By Natalee Kerr
Geelong group Sassy will bring its unique festive spirit to Drysdale when the group belts out popular Christmas tunes with a “twist” next month.
Singer Gayle Burrill said the show was a “little bit different” to their normal gigs, with Christmas songs at the forefront for the first time.
“Once a year we’re asked to sing at the Potato Shed but it’s normally around August, so this Christmas show is new for us,” she said.
“We’re taking on traditional Christmas songs, but with a couple done a little bit differently.”
The two-hour show also features a selection of hits from the 60s to the 90s including those from Stevie Wonder, The Bee Gees and Abba.
The four-piece band sees Burrill performing alongside keyboardist Gary Tigani and her twin sisters Linda and Shelley.
Burrill said her and her sisters grew up singing, dancing and learning instruments.
“My parents met in music theatre, my father was a trombone player and my mum sang,” she said.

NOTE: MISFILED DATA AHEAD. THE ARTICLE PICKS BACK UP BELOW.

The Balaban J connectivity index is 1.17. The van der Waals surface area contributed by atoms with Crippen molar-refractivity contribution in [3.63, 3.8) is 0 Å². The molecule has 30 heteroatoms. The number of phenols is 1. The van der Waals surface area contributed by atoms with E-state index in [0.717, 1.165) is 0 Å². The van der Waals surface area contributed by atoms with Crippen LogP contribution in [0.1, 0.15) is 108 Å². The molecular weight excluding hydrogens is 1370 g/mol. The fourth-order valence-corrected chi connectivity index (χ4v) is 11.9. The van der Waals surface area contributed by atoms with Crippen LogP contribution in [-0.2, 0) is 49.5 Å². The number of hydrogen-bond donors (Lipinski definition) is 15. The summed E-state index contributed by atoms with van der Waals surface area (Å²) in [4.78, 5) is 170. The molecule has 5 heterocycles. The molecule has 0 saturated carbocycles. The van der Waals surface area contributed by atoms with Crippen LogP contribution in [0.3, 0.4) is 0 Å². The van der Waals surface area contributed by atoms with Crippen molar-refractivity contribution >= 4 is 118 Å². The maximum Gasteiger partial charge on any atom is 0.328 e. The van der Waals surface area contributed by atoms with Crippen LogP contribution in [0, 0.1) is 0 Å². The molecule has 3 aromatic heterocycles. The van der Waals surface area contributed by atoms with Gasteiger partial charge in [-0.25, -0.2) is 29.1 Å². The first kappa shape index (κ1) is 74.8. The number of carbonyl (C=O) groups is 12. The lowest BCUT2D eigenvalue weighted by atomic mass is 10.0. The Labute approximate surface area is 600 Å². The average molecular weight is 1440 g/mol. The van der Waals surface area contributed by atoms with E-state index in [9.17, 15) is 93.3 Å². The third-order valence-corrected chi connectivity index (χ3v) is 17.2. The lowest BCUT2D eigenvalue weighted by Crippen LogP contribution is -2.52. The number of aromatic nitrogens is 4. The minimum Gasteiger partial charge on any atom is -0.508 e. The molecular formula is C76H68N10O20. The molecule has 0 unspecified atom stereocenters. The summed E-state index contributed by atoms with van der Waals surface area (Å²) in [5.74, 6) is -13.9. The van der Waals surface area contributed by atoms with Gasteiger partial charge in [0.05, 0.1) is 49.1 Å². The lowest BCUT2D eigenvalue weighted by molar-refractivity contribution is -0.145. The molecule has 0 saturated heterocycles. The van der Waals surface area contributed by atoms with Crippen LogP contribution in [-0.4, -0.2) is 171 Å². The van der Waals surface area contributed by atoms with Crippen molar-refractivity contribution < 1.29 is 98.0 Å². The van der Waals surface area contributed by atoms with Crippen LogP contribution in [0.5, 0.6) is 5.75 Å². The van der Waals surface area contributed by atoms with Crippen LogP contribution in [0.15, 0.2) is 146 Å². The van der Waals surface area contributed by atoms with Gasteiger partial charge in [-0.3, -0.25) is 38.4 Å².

“We had music influences from both sides so it was inevitable that something was going to happen with us.”
The sisters first started performing together as a girl group in the 70s before “everybody got married, moved away and did their own thing”.
Burrill joined the group under a different arrangement in 2012, with the current line-up together now for almost two years.
The music teacher said it feels “fantastic” to sing with her sisters again.“There is nothing like singing with your sisters,” she said.
“It’s just fabulous having the three of us back together and Gary adds a great addition to it all – he’s like the fourth sister.”She said the band has a “big focus” on harmonies and dancing.
“We’re most comfortable when we all sing in harmonies rather than singing a solo,” she said.
“We’ve always had really good timing, we feed off each other – it’s very natural.”
Burrill said she was excited to get locals dancing when A Sassy Christmas show comes to the Potato Shed on 3 December.
“We like to be really inclusive by having our audience participate,” she said.
“We ask our audience to get up and have a bit of a dance, which is something that doesn’t usually happen at the Shed.”